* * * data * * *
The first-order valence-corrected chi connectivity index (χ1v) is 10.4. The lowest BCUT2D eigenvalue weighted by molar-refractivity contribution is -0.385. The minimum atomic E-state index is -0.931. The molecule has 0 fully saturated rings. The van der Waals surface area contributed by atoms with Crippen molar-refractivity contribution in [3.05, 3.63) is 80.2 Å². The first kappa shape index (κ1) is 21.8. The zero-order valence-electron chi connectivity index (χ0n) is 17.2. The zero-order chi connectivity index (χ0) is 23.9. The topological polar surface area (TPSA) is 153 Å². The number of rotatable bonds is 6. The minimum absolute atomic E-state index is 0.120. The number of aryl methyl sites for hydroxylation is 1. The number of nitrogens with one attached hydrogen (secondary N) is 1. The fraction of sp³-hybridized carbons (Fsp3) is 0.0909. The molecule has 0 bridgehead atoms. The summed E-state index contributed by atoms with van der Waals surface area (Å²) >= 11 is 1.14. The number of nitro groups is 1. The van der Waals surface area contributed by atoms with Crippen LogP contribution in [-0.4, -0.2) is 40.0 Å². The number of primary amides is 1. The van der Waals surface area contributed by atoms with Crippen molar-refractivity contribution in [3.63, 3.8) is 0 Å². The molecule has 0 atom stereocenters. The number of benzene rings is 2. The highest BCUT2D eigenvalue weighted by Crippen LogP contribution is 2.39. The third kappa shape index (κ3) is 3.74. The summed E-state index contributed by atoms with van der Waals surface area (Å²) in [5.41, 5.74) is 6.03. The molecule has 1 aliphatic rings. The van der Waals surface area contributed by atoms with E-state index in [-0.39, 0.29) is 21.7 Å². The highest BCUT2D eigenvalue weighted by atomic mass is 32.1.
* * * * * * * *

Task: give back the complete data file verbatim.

The first-order valence-corrected chi connectivity index (χ1v) is 10.4. The lowest BCUT2D eigenvalue weighted by molar-refractivity contribution is -0.385. The minimum atomic E-state index is -0.931. The molecule has 0 fully saturated rings. The van der Waals surface area contributed by atoms with Crippen molar-refractivity contribution in [3.05, 3.63) is 80.2 Å². The first kappa shape index (κ1) is 21.8. The zero-order valence-electron chi connectivity index (χ0n) is 17.2. The zero-order chi connectivity index (χ0) is 23.9. The topological polar surface area (TPSA) is 153 Å². The number of rotatable bonds is 6. The minimum absolute atomic E-state index is 0.120. The number of aryl methyl sites for hydroxylation is 1. The number of nitrogens with one attached hydrogen (secondary N) is 1. The fraction of sp³-hybridized carbons (Fsp3) is 0.0909. The molecule has 0 bridgehead atoms. The summed E-state index contributed by atoms with van der Waals surface area (Å²) >= 11 is 1.14. The number of nitro groups is 1. The van der Waals surface area contributed by atoms with Crippen LogP contribution in [-0.4, -0.2) is 40.0 Å². The number of primary amides is 1. The van der Waals surface area contributed by atoms with Crippen molar-refractivity contribution in [3.63, 3.8) is 0 Å². The molecule has 0 atom stereocenters. The number of benzene rings is 2. The highest BCUT2D eigenvalue weighted by Crippen LogP contribution is 2.39. The third kappa shape index (κ3) is 3.74. The summed E-state index contributed by atoms with van der Waals surface area (Å²) in [5.41, 5.74) is 6.03. The molecule has 1 aliphatic rings. The van der Waals surface area contributed by atoms with E-state index in [-0.39, 0.29) is 21.7 Å². The highest BCUT2D eigenvalue weighted by atomic mass is 32.1.